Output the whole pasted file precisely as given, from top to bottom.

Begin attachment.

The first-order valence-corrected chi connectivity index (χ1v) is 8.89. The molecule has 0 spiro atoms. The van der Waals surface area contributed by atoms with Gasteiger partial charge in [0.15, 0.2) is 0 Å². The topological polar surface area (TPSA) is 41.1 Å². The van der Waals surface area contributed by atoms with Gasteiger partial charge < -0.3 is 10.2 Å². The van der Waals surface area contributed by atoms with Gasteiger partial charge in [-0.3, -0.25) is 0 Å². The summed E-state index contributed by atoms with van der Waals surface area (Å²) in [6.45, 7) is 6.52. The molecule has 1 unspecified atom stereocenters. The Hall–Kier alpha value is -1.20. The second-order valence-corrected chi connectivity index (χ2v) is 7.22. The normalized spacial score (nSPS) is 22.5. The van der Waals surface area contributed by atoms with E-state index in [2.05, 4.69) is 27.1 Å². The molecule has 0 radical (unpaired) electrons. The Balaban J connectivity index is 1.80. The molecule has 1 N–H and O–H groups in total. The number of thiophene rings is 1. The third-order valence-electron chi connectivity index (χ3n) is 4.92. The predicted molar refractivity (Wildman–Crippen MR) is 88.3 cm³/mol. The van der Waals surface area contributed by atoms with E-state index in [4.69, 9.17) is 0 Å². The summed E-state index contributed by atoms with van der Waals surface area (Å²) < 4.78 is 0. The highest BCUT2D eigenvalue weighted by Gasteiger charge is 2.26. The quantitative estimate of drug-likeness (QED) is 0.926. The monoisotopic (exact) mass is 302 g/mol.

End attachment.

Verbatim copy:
The first-order valence-corrected chi connectivity index (χ1v) is 8.89. The molecule has 0 spiro atoms. The van der Waals surface area contributed by atoms with Gasteiger partial charge in [0.15, 0.2) is 0 Å². The topological polar surface area (TPSA) is 41.1 Å². The van der Waals surface area contributed by atoms with Gasteiger partial charge < -0.3 is 10.2 Å². The van der Waals surface area contributed by atoms with Gasteiger partial charge in [-0.3, -0.25) is 0 Å². The summed E-state index contributed by atoms with van der Waals surface area (Å²) in [6.45, 7) is 6.52. The molecule has 1 unspecified atom stereocenters. The Hall–Kier alpha value is -1.20. The second-order valence-corrected chi connectivity index (χ2v) is 7.22. The normalized spacial score (nSPS) is 22.5. The van der Waals surface area contributed by atoms with E-state index in [2.05, 4.69) is 27.1 Å². The molecule has 0 radical (unpaired) electrons. The Balaban J connectivity index is 1.80. The molecule has 1 N–H and O–H groups in total. The number of thiophene rings is 1. The third-order valence-electron chi connectivity index (χ3n) is 4.92. The predicted molar refractivity (Wildman–Crippen MR) is 88.3 cm³/mol. The van der Waals surface area contributed by atoms with E-state index in [4.69, 9.17) is 0 Å². The summed E-state index contributed by atoms with van der Waals surface area (Å²) < 4.78 is 0. The highest BCUT2D eigenvalue weighted by Gasteiger charge is 2.26. The quantitative estimate of drug-likeness (QED) is 0.926. The monoisotopic (exact) mass is 302 g/mol.